In late April, I got to see the tall Trachies at the Royal Rose Inn (which is no longer a B&B) in Rehoboth Beach, DE. My girlfriend took pics with her cell, but she has yet to send them to me. When I get them, I'll share them on the board.
The Royal Rose's plant palette has changed a bit over the past 10 years. One of the Polar Vortex winters took out the two big (and they were BIG) Trachies out back. The Trachies in the front yard survived and look great today. In the front there are also nice Needles and Minors. There USED TO BE a thicket of Yucca Aloifolia in the "median" between the sidewalk and the road, but I'm almost positive that the city prevailed upon the owners to rip them out of there as a pedestrian safety issue.
Back in the day, the Royal Rose had Monkey Puzzles and Oleanders too, but they bit the dust some years back. The property was a FANTASTIC 7b laboratory test plot, if you will. What was learned (as if we didn't already know) is that Oleanders are difficult even at a coastal 7b location. Trachies are long-term 50/50. If you have 4 mature ones, after a decade or two, you might have 2 survivors. Minors and Needles are good to go. They may damage in the very worst winters, but you shouldn't lose any of them.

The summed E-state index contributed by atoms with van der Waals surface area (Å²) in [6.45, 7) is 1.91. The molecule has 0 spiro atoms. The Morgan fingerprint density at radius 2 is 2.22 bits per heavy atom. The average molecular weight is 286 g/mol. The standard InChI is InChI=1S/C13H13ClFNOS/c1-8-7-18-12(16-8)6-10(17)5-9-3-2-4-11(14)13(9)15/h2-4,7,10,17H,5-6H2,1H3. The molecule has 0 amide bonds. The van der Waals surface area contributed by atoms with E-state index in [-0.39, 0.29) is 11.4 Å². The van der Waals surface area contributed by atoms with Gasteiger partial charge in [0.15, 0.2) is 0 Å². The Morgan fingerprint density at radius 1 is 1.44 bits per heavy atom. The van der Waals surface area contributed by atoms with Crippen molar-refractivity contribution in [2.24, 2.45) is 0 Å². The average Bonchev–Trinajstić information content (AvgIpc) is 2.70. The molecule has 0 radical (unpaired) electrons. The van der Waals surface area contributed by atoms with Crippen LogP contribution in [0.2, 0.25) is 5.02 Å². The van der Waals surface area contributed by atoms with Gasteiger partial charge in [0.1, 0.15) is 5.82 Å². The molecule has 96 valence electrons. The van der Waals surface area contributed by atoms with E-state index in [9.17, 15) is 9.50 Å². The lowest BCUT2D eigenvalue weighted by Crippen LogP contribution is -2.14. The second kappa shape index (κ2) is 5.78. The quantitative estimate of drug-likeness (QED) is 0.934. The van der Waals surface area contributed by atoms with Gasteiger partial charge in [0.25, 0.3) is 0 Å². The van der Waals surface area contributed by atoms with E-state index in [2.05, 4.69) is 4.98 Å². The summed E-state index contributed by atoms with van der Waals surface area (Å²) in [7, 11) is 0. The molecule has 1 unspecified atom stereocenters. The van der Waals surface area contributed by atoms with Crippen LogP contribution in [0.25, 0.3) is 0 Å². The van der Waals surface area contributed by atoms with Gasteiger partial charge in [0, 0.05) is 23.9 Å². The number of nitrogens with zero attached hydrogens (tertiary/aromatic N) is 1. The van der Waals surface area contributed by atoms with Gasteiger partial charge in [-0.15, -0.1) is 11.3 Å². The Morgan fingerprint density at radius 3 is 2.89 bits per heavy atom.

The loss of the Monkey Puzzle is more of a mystery. I've seen them in this area (7a) and at the New Jersey shore (7a/7b). Never seen them succumb to cold, only chainsaws. Perhaps it was removed intentionally like the Yucca.
Below is the Royal Rose Inn as it used to look before the very cold winters came.